Day four of the 2012 UCI Track Cycling World Championships gave us the highlight of the week – an epic Points race starring Great Britain’s Ben Swift and local hero Cameron Meyer (with a strong supporting cast including Spain’s Unai Elorriaga, Belgiums’s Kenny de Ketele and New Zealand’s Aaron Gate). And is if that wasn’t enough, we had the conclusion of the Women’s Omnium with Britain’s Laura Trott and Australia’s Annette Edmondson neck and neck going in to the second day, Anne Meares looking to atone for her disappointment in the Sprint competition in the Keirin, a tour de force from the Aussies in the Individual Pursuit – oh, and the Men’s Sprint Final with the awesome Gregory Bauge and the crowd’s favourite – even here – Sir Chris Hoy. 

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Men’s Sprint

France’s Grégory Baugé looked menacing as he disposed of Aussie Shane Perkins with consumate ease. The other Semi was a much closer affair between Great Britain duo Jason Kenny and Sir Chris Hoy. Millimetres separated them in the first heat with Kenny just getting the nod. The crowd and most of the press contingent assumed the tie would be taken to three, but Keeny won the second more comfortably to set up a re-match with Baugé.

In many ways, it was the perfect outcome. When Kenny was presented with the World Champions jersey prior to the London World Cup he looked faintly embarassed = partly because nobody wants to win a title that way and partly, we suspect, because he knew that Baugé had comprehensivley beaten him. Now he had his opportunity to take the jersey on the track. Baugé, too, had a point to prove feeling – with some justification – that he’d been, at least in part, the victim of French Federation bureacratic incompetence and amateur politicking.  

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Semi Finals
BAUGE Gregory FRA **

PERKINS Shane AUS

KENNY Jason GBR **
HOY Chris GBR

Finals

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Perkins’ Bronze medal ride went much the same way as his Semi Final, although this time it was Hiy that he watched motoring off into the distance. The Gold ride was another opportunity for controversy. The first match started cagily, but Baugé used his strength and power to brush Kenny aside and win at a canter. In the second, Kenny jumped him and went for a long one, pulling out a 50m lead at one point. It was worth a try, but Baugé used his power to close the gap and was on the rider from Bolton by the end of the back straight. Whatever happened between turn 3 and 4, it was obvious without a replay that the pair had come very close and it was Kenny who powered across the line first and, initially, Kenny that was given the win.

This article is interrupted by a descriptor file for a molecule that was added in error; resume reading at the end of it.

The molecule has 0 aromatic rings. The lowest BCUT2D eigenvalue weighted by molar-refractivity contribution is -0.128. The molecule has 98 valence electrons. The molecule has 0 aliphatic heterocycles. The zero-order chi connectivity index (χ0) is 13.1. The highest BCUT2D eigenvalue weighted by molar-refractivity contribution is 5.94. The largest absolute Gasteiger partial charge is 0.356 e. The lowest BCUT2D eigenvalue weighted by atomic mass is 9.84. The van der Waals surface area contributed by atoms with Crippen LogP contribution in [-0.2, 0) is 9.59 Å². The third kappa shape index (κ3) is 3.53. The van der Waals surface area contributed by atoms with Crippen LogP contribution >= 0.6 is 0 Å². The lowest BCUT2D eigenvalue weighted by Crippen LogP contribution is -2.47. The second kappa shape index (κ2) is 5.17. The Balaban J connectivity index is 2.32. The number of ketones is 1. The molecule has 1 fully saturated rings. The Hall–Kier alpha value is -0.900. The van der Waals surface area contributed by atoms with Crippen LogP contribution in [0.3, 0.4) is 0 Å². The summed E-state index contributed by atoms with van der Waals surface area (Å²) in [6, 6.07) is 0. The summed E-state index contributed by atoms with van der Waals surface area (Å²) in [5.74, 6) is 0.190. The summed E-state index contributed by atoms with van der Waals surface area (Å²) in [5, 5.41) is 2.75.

10 minutes later – as in the Women’s competition –  Baugé found out he was World Champion in his team box in the track centre. Between Kenny crossing the line and Baugé taking the win the video was reviewed countless times with French sprint coach Florian Rousseau arguing that Kenny had flicked up out of the ‘sprinter’s lane’ – which, indeed he had – and GB coach Jan van Eiden countering that he’d flicked up because Baugé had come down on him. While it wasn’t cut and dry, it did seem that van Eiden had a case. The commissaires went with Rosseau and relegated Hoy but the real drama came when the news was broken to Baugé, who was livid. It was clear that he wanted the chance to win on the track – and there can be few that doubt that he would have done – but he was denied it. He was still seething on the podium – the unhappiest Gold medal winner we’ve ever seen.

GOLD 1 163 BAUGE Gregory FRA **
SILVER 2 180 KENNY Jason GBR REL

BRONZE 3 178 HOY Chris GBR **
4 111 PERKINS Shane AUS

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